NEVER MIND THE opening cut, a Frankensteined post-mortem Lennon ditty called "Real Love," which sounds like cutting-room ELO. No, for diehard Fab Four fanatics, keepers of the faith, the real meat begins with the mournful "Yes It Is" and ends 43 tunes later with the pre-Phil Spector splendor of a stripped-down "Across the Universe." This collection reveals the lads' post-1964 mastery of the recording studio, showcasing their best and most experimental years. High points are a highly tentative "Strawberry Fields Forever," a sitar-only "Within You Without You," and a forgotten, Ringo-led outing called "If You've Got Trouble," in which Mr. Starkey begs "Rock on--anybody!" Essential Beatlemania.
MICHAEL FRANKSAbandoned Garden
Warner Bros. Records
FRANKS MIGHT AS well face it: He'll always be listed in jazz encyclopedias under Wussjazz. While his featherweight style remains about as far from Coltrane as is possible, he has always leaned heavily in the direction of bossa nova, a significant influence on jazz in the '60's. Just his luck, he finally partners with the great Antonio Carlos "Girl From Ipanema" Jobim only shortly before the latter's death, finally producing the jazz album that 1977's Sleeping Gypsy suggested he was capable of. Though he has always backed himself with weak jazz figures like Joe Sample, this time he employs hard hitters like Art Farmer, Joshua Redman, Carla Bley and Brazilian pianist Elaine Elias. Previous efforts have tended to sound like make-out albums for the condo crowd; this disc is primarily a tribute to Rio's version of George Gershwin. Franks fans who move from this to some of Jobim's discs--most are even on the same label--will understand the guitarist's reverence.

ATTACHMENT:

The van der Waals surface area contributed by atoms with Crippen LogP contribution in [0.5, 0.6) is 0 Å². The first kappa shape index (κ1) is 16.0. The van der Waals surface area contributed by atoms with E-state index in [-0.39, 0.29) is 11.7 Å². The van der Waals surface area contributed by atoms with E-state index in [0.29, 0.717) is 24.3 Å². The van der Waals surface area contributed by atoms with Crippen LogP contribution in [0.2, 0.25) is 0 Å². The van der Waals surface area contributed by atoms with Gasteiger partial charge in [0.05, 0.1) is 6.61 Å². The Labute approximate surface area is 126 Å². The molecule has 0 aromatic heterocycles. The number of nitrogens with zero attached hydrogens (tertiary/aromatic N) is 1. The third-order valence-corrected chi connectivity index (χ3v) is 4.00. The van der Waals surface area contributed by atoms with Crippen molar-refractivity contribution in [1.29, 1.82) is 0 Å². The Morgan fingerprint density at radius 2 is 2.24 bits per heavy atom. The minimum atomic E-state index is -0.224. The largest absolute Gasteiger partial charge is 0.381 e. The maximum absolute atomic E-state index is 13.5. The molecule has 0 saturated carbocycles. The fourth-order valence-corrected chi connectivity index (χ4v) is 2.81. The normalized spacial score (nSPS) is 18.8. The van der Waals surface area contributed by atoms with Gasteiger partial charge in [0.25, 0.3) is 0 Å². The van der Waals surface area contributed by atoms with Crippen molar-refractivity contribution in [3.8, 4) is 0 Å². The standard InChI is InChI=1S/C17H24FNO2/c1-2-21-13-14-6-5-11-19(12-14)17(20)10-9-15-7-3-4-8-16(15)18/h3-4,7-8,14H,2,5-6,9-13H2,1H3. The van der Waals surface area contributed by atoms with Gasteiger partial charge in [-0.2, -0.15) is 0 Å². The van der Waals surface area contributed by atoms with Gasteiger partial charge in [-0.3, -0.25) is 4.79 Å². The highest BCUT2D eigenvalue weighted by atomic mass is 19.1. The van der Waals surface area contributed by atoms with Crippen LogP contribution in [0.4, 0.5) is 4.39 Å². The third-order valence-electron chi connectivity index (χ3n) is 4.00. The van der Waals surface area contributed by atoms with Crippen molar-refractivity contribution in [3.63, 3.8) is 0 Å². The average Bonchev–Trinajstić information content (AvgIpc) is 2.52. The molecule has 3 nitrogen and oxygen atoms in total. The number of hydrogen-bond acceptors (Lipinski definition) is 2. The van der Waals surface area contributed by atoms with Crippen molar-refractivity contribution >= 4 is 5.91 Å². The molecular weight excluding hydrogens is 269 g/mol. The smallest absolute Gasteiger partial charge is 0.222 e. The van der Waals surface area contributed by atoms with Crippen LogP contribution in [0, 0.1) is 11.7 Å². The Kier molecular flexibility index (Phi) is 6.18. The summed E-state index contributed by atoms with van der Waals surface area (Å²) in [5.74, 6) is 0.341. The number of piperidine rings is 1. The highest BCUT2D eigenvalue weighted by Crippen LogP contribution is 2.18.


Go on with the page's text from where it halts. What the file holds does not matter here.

WITH THE EXCEPTION of Oasis, which fully grasps the prime imperative spelled out in the term rock 'n' roll, all of the new wave of Brit-Pop bands sound like walking tribute albums. The stilted Kinks of Blur, the fragmentary Wire of Elastica, the helium-voiced Small Faces of Supergrass--and now these also-rans taking a fourth shot at the U.S. market. Lessee, "Common People" channels Steve Harley & Cockney Rebel, while "I Spy" flirts with sub-Serge Gainsbourg cinema pop, and "Disco 2000" tries to pretend that Ian Hunter and Mott the Hoople never existed. Did I mention Bowie yet? Suede already fizzled. Most bands draw upon influences, but Pulp fails to transcend them. (Make no mistake: Oasis' Beatles fixation is fully integrated into the overall sound.) Go away, U.K. twits. Record tracks for your tribute albums, and leave us alone.
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